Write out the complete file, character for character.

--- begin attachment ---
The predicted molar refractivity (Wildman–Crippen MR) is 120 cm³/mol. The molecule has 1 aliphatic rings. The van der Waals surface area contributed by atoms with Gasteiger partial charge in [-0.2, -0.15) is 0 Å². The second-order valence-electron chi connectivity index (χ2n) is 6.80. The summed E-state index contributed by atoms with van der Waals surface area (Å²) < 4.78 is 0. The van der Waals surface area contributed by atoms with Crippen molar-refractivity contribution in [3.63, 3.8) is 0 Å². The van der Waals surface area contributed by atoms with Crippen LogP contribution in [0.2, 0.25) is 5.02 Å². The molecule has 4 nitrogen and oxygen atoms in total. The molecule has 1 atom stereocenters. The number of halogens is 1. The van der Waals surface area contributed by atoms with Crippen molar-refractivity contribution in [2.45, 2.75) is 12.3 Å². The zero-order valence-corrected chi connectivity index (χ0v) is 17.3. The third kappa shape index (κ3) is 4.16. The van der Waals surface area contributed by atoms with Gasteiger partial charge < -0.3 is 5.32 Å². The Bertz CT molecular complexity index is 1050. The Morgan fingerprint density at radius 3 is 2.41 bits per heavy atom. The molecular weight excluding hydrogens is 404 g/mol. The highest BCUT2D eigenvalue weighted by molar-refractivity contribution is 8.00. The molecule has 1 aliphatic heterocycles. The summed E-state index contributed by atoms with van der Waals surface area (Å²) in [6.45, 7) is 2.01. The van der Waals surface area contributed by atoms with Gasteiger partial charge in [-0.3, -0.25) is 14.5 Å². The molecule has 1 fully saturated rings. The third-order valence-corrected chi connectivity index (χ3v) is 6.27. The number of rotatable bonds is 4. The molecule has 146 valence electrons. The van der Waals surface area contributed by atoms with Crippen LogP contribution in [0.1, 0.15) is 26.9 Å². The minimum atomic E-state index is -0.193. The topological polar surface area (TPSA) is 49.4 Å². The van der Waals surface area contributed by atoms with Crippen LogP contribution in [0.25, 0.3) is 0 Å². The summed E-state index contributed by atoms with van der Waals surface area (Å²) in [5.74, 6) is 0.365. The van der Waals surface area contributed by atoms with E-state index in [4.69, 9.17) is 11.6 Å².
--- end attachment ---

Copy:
The predicted molar refractivity (Wildman–Crippen MR) is 120 cm³/mol. The molecule has 1 aliphatic rings. The van der Waals surface area contributed by atoms with Gasteiger partial charge in [-0.2, -0.15) is 0 Å². The second-order valence-electron chi connectivity index (χ2n) is 6.80. The summed E-state index contributed by atoms with van der Waals surface area (Å²) < 4.78 is 0. The van der Waals surface area contributed by atoms with Crippen molar-refractivity contribution in [3.63, 3.8) is 0 Å². The van der Waals surface area contributed by atoms with Crippen LogP contribution in [0.2, 0.25) is 5.02 Å². The molecule has 4 nitrogen and oxygen atoms in total. The molecule has 1 atom stereocenters. The number of halogens is 1. The van der Waals surface area contributed by atoms with Crippen molar-refractivity contribution in [2.45, 2.75) is 12.3 Å². The zero-order valence-corrected chi connectivity index (χ0v) is 17.3. The third kappa shape index (κ3) is 4.16. The van der Waals surface area contributed by atoms with Gasteiger partial charge < -0.3 is 5.32 Å². The Bertz CT molecular complexity index is 1050. The Morgan fingerprint density at radius 3 is 2.41 bits per heavy atom. The molecular weight excluding hydrogens is 404 g/mol. The highest BCUT2D eigenvalue weighted by molar-refractivity contribution is 8.00. The molecule has 1 aliphatic heterocycles. The summed E-state index contributed by atoms with van der Waals surface area (Å²) in [6.45, 7) is 2.01. The van der Waals surface area contributed by atoms with Gasteiger partial charge in [-0.3, -0.25) is 14.5 Å². The molecule has 1 fully saturated rings. The third-order valence-corrected chi connectivity index (χ3v) is 6.27. The number of rotatable bonds is 4. The molecule has 146 valence electrons. The van der Waals surface area contributed by atoms with Crippen LogP contribution in [0.1, 0.15) is 26.9 Å². The minimum atomic E-state index is -0.193. The topological polar surface area (TPSA) is 49.4 Å². The van der Waals surface area contributed by atoms with Crippen LogP contribution in [0.25, 0.3) is 0 Å². The summed E-state index contributed by atoms with van der Waals surface area (Å²) in [5.74, 6) is 0.365. The van der Waals surface area contributed by atoms with E-state index in [4.69, 9.17) is 11.6 Å².